Tuesday, August 12, 2008

Invasive species implicated in killing prehistoric animals

New findings show that it's likely that an invasive species killed off large marsupial species in prehistoric Australia.

What invasive species would that be? Home sapient, the most invasive around.

ScienceDaily has the story.

Humans Implicated In Prehistoric Animal Extinctions With New Evidence

Research led by UK and Australian scientists sheds new light on the role that our ancestors played in the extinction of Australia's prehistoric animals. The new study provides the first evidence that Tasmania's giant kangaroos and marsupial 'rhinos' and 'leopards' were still roaming the island when humans first arrived.

The findings suggest that the mass extinction of Tasmania's large prehistoric animals was the result of human hunting, and not climate change as previously believed.

While the ScienceDaily article makes it sound like this is amazing news, but the idea of a human cause of the megafauna's extinction is hardly a novel idea, and it has certainly been investigated before. PNAS had a good overview article on it back in 2002 Explaining the Pleistocene megafaunal extinctions: Models, chronologies, and assumptions by Brook and Bowman.

The focus of these investigations have mostly focused on whether there were an overlap of human and megafauna inhabitation of Australia, but other studies have shown that even if there were, the extinction might still be at least partly caused by climate changes - see e.g Prolonged coexistence of humans and megafauna in Pleistocene Australia (.pdf) by Trueman et al.

According to the ScienceDaily article, new findings puts humans as the culprits.

Previous research by Professor Flannery and Professor Bert Roberts of the University of Wollongong, Australia, has shown that 90 per cent of mainland Australia's megafauna disappeared about 46,000 years ago, soon after humans first settled the continent. But humans did not reach Tasmania until a few thousand years later, when the island became connected to the mainland by a land bridge as sea levels fell during the last glaciation. "The Tasmanian results echo those on mainland Australia, putting humans squarely back in the frame as the driving force behind megafaunal extinction", said Professor Roberts.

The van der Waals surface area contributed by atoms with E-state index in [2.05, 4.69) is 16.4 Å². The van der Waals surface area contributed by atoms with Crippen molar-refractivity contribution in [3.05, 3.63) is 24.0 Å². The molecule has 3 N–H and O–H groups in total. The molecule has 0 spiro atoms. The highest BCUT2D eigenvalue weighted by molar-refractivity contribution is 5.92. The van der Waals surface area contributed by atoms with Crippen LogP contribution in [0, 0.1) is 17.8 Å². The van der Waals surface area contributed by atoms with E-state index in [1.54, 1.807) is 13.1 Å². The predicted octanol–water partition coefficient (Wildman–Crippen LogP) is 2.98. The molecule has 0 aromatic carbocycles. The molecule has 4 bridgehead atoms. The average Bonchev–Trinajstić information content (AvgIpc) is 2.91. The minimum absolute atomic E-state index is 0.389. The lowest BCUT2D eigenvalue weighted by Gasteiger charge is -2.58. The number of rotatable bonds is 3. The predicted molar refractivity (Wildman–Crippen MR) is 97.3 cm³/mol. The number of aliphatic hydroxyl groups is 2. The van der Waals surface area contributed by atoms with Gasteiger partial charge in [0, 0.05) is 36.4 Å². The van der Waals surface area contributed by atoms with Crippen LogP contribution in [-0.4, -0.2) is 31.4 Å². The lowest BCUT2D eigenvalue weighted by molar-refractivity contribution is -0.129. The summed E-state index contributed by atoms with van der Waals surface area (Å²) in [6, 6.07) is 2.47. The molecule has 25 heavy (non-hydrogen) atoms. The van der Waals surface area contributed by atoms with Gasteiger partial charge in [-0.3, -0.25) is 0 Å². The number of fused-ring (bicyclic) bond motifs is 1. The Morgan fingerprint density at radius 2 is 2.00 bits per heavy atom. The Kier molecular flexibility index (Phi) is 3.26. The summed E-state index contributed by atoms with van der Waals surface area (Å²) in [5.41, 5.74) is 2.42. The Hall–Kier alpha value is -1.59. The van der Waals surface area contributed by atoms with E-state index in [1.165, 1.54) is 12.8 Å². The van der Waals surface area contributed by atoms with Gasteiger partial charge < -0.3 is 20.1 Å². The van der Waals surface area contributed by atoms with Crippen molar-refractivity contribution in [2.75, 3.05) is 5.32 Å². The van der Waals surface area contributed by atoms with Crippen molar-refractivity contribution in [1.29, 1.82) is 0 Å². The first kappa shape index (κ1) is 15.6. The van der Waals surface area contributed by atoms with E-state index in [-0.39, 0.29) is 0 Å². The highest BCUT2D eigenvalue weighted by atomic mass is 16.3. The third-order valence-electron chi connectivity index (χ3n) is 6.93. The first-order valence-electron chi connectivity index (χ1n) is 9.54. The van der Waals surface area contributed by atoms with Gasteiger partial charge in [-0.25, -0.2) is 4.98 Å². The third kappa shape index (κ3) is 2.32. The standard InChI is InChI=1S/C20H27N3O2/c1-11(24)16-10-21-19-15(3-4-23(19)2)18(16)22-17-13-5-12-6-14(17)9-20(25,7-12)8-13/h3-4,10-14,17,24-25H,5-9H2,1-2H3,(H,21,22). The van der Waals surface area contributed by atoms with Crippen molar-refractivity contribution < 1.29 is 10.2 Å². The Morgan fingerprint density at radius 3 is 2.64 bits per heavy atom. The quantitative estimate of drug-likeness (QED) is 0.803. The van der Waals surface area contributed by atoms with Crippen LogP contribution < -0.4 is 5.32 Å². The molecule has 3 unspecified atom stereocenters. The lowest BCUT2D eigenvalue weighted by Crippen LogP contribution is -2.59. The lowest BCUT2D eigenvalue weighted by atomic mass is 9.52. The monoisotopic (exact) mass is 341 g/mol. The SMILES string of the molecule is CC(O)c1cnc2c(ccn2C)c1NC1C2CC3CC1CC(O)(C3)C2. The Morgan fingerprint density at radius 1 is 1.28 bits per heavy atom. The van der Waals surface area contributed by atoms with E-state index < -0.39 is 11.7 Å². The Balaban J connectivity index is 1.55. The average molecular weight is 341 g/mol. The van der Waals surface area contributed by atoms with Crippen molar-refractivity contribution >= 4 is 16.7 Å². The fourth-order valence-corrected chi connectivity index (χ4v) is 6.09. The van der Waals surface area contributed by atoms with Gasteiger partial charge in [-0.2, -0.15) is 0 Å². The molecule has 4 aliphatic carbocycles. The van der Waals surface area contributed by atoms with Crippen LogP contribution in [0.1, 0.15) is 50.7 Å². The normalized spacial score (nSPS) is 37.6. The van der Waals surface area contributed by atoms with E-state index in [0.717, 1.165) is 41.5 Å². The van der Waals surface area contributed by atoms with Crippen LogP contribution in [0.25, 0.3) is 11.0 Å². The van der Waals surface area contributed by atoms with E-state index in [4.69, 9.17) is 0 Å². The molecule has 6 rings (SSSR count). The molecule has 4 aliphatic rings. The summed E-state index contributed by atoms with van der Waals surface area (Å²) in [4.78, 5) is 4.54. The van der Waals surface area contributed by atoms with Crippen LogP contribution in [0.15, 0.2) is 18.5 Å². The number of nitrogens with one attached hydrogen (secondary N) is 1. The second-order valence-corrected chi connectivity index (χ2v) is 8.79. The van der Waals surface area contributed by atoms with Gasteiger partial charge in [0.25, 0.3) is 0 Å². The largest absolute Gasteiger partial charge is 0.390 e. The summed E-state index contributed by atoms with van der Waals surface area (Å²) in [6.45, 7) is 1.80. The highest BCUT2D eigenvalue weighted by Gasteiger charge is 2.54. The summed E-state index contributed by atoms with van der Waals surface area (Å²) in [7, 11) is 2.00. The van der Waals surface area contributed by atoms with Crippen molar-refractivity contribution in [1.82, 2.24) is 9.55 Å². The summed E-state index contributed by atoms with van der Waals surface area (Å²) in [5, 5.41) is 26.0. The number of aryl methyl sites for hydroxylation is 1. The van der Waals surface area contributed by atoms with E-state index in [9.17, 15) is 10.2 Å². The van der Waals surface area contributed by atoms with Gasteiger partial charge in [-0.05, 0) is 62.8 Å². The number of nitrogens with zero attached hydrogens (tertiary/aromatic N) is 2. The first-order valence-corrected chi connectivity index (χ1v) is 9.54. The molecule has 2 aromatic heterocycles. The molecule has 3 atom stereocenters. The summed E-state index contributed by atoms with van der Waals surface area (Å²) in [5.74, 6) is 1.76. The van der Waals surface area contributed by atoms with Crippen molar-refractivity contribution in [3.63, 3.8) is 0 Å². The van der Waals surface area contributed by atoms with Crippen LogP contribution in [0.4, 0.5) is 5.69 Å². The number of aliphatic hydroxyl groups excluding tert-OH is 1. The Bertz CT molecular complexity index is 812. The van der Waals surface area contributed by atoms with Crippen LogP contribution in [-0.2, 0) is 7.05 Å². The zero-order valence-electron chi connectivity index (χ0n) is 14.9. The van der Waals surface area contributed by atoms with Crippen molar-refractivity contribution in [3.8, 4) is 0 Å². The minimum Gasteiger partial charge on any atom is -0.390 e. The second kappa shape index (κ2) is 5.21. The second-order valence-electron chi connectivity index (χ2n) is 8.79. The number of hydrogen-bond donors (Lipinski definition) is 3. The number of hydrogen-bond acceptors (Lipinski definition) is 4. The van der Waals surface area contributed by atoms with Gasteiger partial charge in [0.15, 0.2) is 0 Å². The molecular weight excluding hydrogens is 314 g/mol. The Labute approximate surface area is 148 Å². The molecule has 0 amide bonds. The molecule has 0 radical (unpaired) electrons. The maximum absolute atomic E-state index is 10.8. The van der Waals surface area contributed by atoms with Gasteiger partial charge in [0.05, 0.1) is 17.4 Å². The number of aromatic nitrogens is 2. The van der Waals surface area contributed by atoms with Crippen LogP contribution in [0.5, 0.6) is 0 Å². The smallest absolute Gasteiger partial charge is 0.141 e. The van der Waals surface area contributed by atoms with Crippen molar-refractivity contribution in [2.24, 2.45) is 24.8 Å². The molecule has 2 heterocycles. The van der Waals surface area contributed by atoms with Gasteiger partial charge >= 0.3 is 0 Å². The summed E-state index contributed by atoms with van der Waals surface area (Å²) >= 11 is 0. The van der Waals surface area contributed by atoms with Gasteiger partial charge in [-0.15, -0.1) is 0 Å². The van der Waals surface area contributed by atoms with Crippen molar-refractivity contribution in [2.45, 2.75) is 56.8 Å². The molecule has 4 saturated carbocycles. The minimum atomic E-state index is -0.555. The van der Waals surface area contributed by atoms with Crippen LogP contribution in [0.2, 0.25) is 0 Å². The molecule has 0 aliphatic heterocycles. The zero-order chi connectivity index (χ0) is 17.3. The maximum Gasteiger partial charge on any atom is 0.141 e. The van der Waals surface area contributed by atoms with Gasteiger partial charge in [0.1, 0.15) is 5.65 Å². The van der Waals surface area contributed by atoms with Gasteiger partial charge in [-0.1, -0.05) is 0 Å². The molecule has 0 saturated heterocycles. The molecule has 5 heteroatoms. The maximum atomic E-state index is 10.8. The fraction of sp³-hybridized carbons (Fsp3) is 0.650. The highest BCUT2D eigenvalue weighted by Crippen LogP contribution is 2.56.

It should perhaps be pointed out that human driven extinction could be cause indirectly, e.g. through changes to the living habitats by the burning of forests etc. or by animals brought along by the humans (e.g. dingos).

Unfortunately it appears that the study the ScienceDaily article refers to haven't appeared online yet - it should be published in the Proceedings of the National Academy of Sciences of the USA (PNAS), so I expect it to be only a matter of time before it's available (though probably behind a paywall).

While looking after the article, however, I did come across to one that's seems somewhat related:
Species invasions and extinction: The future of native
biodiversity on islands
(.pdf) by Sax and Gaines. It does address the role of humans in the recent extinction of species.

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